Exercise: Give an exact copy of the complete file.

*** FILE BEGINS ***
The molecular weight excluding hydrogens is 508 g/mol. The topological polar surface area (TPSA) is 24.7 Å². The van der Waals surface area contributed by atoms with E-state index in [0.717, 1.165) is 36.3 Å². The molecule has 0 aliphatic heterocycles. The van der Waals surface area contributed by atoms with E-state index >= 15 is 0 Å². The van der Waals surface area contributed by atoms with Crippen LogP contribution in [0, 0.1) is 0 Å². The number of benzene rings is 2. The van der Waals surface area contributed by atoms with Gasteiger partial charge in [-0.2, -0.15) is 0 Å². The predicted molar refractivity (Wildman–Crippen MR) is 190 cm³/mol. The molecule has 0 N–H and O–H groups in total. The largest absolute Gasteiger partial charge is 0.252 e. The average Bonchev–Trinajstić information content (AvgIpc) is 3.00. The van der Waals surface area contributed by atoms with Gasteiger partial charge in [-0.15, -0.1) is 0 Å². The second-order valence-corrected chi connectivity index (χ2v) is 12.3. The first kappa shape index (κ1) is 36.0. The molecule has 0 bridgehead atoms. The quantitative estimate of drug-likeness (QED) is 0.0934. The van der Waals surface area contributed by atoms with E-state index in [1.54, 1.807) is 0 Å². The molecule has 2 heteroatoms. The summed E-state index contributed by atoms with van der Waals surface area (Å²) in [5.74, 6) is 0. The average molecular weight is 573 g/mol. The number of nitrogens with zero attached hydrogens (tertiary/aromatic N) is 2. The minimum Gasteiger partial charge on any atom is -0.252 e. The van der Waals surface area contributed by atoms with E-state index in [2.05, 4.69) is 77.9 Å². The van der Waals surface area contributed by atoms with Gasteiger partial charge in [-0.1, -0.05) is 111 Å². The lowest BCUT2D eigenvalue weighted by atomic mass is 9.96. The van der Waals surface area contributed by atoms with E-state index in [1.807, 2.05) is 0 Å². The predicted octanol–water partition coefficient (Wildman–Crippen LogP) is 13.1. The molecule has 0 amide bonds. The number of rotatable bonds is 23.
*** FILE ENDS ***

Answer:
The molecular weight excluding hydrogens is 508 g/mol. The topological polar surface area (TPSA) is 24.7 Å². The van der Waals surface area contributed by atoms with E-state index in [0.717, 1.165) is 36.3 Å². The molecule has 0 aliphatic heterocycles. The van der Waals surface area contributed by atoms with E-state index >= 15 is 0 Å². The van der Waals surface area contributed by atoms with Crippen LogP contribution in [0, 0.1) is 0 Å². The number of benzene rings is 2. The van der Waals surface area contributed by atoms with Gasteiger partial charge in [-0.2, -0.15) is 0 Å². The predicted molar refractivity (Wildman–Crippen MR) is 190 cm³/mol. The molecule has 0 N–H and O–H groups in total. The largest absolute Gasteiger partial charge is 0.252 e. The average Bonchev–Trinajstić information content (AvgIpc) is 3.00. The van der Waals surface area contributed by atoms with Gasteiger partial charge in [-0.15, -0.1) is 0 Å². The second-order valence-corrected chi connectivity index (χ2v) is 12.3. The first kappa shape index (κ1) is 36.0. The molecule has 0 bridgehead atoms. The quantitative estimate of drug-likeness (QED) is 0.0934. The van der Waals surface area contributed by atoms with E-state index in [1.54, 1.807) is 0 Å². The molecule has 2 heteroatoms. The summed E-state index contributed by atoms with van der Waals surface area (Å²) in [5.74, 6) is 0. The average molecular weight is 573 g/mol. The number of nitrogens with zero attached hydrogens (tertiary/aromatic N) is 2. The minimum Gasteiger partial charge on any atom is -0.252 e. The van der Waals surface area contributed by atoms with E-state index in [2.05, 4.69) is 77.9 Å². The van der Waals surface area contributed by atoms with Gasteiger partial charge in [-0.1, -0.05) is 111 Å². The lowest BCUT2D eigenvalue weighted by atomic mass is 9.96. The van der Waals surface area contributed by atoms with E-state index in [1.807, 2.05) is 0 Å². The predicted octanol–water partition coefficient (Wildman–Crippen LogP) is 13.1. The molecule has 0 amide bonds. The number of rotatable bonds is 23.